The impact on movement is slowing down other life-saving activities — like vaccine delivery. "Usually we take commercial airlines to transport vaccines," says Fontaine. "If airlines stop flying, we won't have that facility anymore. So we need to find new ways to transport vaccines with humanitarian [charter] flights, which are a lot more expensive and difficult — and not always possible because some airports are closed."
Rich countries may hold onto medical equipment for their own fight against the coronavirus
Even the wealthiest country in the world — the United States — reports shortages of PPEs and ventilators. Aid groups say countries that already have a fragile health-care system will be even worse off.
Fontaine of UNICEF says countries that are usually generous about sharing supplies are now "hoarding stocks" as they grapple with their own coronavirus crises. Nevertheless, the agency has managed to secure tens of millions of items like surgical masks, surgical gowns and coveralls for health-care workers and thousands of ventilators and oxygen concentrators to treat severe cases of COVID-19. But it's hardly enough to meet global demand, says Fontaine. This supply will only last until June.
The availability of PPE can be a major deciding factor on whether aid groups can help in an emergency — and not just COVID-19. "We're seeing that our supplies to protect our staff are becoming the critical barrier to continue the regular programs that we run in humanitarian settings," says Avril Benoit, executive director of Doctors Without Borders (MSF). The group will now need additional PPE for routine tasks, including measles vaccinations, treating the war wounded and delivering babies. "If we can't get the right people in place with the protective gear necessary to keep them from getting sick, we are going to have a lot of difficulty maintaining those medical activities."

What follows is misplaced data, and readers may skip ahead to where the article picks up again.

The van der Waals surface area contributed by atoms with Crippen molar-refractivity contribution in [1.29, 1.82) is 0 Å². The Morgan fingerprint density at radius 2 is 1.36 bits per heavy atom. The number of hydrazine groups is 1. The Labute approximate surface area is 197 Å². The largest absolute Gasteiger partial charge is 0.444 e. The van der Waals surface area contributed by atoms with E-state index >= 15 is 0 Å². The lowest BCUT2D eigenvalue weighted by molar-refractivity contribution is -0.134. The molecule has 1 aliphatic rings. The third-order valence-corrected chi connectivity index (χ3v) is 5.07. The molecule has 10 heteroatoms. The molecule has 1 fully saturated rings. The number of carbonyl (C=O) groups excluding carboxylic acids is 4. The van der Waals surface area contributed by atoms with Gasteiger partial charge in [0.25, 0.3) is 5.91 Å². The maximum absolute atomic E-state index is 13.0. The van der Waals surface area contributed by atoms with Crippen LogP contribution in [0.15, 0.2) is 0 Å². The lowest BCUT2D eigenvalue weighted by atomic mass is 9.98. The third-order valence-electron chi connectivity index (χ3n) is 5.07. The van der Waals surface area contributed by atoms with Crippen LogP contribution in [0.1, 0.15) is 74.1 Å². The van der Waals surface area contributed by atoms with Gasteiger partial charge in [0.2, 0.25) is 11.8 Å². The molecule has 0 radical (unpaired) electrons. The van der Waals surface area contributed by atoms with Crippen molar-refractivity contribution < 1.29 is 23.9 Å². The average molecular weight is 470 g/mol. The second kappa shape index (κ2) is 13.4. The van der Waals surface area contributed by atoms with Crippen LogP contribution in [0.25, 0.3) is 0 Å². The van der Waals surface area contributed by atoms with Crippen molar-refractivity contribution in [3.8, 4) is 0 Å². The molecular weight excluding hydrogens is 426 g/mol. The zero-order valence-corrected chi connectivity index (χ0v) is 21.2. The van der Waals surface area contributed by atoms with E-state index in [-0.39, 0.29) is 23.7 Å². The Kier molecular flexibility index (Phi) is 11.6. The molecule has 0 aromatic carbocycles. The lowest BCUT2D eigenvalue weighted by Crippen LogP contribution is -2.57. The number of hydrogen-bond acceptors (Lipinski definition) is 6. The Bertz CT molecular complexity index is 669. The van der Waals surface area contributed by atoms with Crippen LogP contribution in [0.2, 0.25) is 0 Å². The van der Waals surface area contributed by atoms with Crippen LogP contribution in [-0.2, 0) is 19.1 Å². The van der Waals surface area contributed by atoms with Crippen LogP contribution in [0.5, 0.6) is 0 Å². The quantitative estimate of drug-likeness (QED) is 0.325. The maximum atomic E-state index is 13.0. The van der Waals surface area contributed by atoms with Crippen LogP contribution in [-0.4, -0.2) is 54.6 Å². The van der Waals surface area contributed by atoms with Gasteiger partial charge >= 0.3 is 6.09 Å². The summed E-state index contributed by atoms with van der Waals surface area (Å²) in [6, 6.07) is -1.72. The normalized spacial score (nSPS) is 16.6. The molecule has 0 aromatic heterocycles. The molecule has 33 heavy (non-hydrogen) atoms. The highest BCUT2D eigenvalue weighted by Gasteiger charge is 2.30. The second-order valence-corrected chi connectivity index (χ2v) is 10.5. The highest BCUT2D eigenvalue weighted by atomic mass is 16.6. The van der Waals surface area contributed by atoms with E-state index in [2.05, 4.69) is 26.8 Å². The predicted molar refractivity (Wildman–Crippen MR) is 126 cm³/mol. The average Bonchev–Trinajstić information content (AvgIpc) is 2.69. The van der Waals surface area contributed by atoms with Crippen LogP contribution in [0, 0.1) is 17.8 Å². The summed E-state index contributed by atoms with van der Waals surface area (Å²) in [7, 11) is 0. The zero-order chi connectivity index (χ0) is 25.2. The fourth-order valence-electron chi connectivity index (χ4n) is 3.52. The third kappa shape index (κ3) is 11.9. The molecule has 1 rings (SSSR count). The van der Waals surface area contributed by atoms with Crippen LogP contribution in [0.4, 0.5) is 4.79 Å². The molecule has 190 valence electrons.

Lack of proper gear has also scared off some aid workers from showing up to work, says Sudhanshu S. Singh, CEO of Humanitarian Aid International, a local aid group in New Delhi. Without protective gear, he says he's on a "skeleton crew" of staff, and that's slowed down his group's ability to deliver food aid and hygiene kits to the refugee populations he serves.
The lack of supplies has also given aid groups a wake-up call: If health workers don't have the equipment they need to treat severe COVID-19 patients when a country hits peak COVID-19 infection, they will have to resort to triage, choosing who they try to save and who they let die — a situation that even the U.S. is preparing for.
"If we're overwhelmed with a wave of patients in a place like Port au Prince, Haiti, a lot of those people will simply not survive because we don't have the ventilators," says Benoit. "We're going to have to face the impossible choices that the Italian physicians and nurses have had to face. We will have to turn away a lot of people."
Benoit says that Doctors Without Borders has already had to pause some of their life-saving medical programs due to COVID-19. In Haiti, for example, the group has stopped admissions in the Drouillard burn hospital in Port-au-Prince in order to respond to the COVID-19 outbreak.
In spite of everything, all hope is not lost
Epidemics can bring out the best of people, even in the toughest scenarios.
"We've seen time and time again that people are extraordinarily resilient," says Raikes of the International Rescue Committee. "And local communities are able to deal with crises when they hit."
Last month, she visited an Ebola health facility set up by the IRC in a conflict-affected part of the Democratic Republic of Congo. Raikes was heartened to see that the program was still running — thanks to the commitment of local health workers.
Although the staffers' personal lives have been impacted by conflict in the region — some have had to flee their homes — they continue to come to work, "despite everything that's going on for themselves and their families to prevent and reduce the risk of Ebola in their communities," she says.
"Honestly, that's just what keeps me going every day," says Raikes. "And that's what's going to keep me going through this."